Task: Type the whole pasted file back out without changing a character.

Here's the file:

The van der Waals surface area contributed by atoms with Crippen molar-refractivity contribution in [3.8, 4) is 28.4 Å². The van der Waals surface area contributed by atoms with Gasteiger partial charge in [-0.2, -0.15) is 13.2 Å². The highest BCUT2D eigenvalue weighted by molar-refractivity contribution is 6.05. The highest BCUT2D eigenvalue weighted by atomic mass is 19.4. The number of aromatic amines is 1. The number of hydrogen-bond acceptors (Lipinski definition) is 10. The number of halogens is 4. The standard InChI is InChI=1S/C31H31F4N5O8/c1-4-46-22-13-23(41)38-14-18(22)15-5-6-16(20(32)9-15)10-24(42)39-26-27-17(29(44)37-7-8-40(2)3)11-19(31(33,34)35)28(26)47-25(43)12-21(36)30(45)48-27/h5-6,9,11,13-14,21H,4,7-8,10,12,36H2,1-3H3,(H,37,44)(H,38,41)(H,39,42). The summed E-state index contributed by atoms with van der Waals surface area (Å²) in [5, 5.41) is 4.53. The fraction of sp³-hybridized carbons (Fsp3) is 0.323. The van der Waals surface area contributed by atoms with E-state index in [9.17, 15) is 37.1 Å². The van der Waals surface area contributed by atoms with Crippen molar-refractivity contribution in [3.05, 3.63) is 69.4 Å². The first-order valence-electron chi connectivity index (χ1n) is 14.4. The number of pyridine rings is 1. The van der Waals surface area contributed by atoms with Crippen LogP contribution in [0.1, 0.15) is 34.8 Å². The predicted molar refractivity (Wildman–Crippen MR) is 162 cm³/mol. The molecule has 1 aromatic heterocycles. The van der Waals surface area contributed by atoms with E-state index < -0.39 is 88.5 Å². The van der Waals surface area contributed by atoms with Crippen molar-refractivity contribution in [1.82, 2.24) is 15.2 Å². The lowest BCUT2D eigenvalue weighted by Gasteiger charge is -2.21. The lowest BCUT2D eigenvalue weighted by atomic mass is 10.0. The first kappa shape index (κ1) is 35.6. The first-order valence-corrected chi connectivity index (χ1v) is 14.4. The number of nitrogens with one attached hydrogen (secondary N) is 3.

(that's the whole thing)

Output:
The van der Waals surface area contributed by atoms with Crippen molar-refractivity contribution in [3.8, 4) is 28.4 Å². The van der Waals surface area contributed by atoms with Gasteiger partial charge in [-0.2, -0.15) is 13.2 Å². The highest BCUT2D eigenvalue weighted by molar-refractivity contribution is 6.05. The highest BCUT2D eigenvalue weighted by atomic mass is 19.4. The number of aromatic amines is 1. The number of hydrogen-bond acceptors (Lipinski definition) is 10. The number of halogens is 4. The standard InChI is InChI=1S/C31H31F4N5O8/c1-4-46-22-13-23(41)38-14-18(22)15-5-6-16(20(32)9-15)10-24(42)39-26-27-17(29(44)37-7-8-40(2)3)11-19(31(33,34)35)28(26)47-25(43)12-21(36)30(45)48-27/h5-6,9,11,13-14,21H,4,7-8,10,12,36H2,1-3H3,(H,37,44)(H,38,41)(H,39,42). The summed E-state index contributed by atoms with van der Waals surface area (Å²) in [5, 5.41) is 4.53. The fraction of sp³-hybridized carbons (Fsp3) is 0.323. The van der Waals surface area contributed by atoms with E-state index in [9.17, 15) is 37.1 Å². The van der Waals surface area contributed by atoms with Crippen molar-refractivity contribution in [3.05, 3.63) is 69.4 Å². The first-order valence-electron chi connectivity index (χ1n) is 14.4. The number of pyridine rings is 1. The van der Waals surface area contributed by atoms with Crippen LogP contribution in [0.1, 0.15) is 34.8 Å². The predicted molar refractivity (Wildman–Crippen MR) is 162 cm³/mol. The molecule has 1 aromatic heterocycles. The van der Waals surface area contributed by atoms with E-state index < -0.39 is 88.5 Å². The van der Waals surface area contributed by atoms with Crippen molar-refractivity contribution in [1.82, 2.24) is 15.2 Å². The lowest BCUT2D eigenvalue weighted by Gasteiger charge is -2.21. The lowest BCUT2D eigenvalue weighted by atomic mass is 10.0. The first kappa shape index (κ1) is 35.6. The first-order valence-corrected chi connectivity index (χ1v) is 14.4. The number of nitrogens with one attached hydrogen (secondary N) is 3.